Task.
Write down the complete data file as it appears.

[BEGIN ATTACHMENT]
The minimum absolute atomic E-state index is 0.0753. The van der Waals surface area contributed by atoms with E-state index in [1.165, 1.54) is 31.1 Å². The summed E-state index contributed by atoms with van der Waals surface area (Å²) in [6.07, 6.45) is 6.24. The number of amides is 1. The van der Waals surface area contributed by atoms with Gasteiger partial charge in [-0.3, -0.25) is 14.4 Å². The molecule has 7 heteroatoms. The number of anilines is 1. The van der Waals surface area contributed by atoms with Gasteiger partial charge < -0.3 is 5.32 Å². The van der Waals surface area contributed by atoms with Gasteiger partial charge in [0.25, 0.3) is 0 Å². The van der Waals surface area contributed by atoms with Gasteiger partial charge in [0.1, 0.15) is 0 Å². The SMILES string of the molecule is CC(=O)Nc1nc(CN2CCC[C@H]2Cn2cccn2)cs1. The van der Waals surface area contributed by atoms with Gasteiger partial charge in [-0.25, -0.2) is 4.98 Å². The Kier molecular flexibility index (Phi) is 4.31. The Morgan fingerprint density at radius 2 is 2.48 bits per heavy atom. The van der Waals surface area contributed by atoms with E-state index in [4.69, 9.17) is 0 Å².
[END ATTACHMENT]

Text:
The minimum absolute atomic E-state index is 0.0753. The van der Waals surface area contributed by atoms with E-state index in [1.165, 1.54) is 31.1 Å². The summed E-state index contributed by atoms with van der Waals surface area (Å²) in [6.07, 6.45) is 6.24. The number of amides is 1. The van der Waals surface area contributed by atoms with Gasteiger partial charge in [-0.3, -0.25) is 14.4 Å². The molecule has 7 heteroatoms. The number of anilines is 1. The van der Waals surface area contributed by atoms with Gasteiger partial charge < -0.3 is 5.32 Å². The van der Waals surface area contributed by atoms with Gasteiger partial charge in [0.25, 0.3) is 0 Å². The van der Waals surface area contributed by atoms with Gasteiger partial charge in [0.1, 0.15) is 0 Å². The SMILES string of the molecule is CC(=O)Nc1nc(CN2CCC[C@H]2Cn2cccn2)cs1. The van der Waals surface area contributed by atoms with Gasteiger partial charge in [-0.25, -0.2) is 4.98 Å². The Kier molecular flexibility index (Phi) is 4.31. The Morgan fingerprint density at radius 2 is 2.48 bits per heavy atom. The van der Waals surface area contributed by atoms with E-state index in [4.69, 9.17) is 0 Å².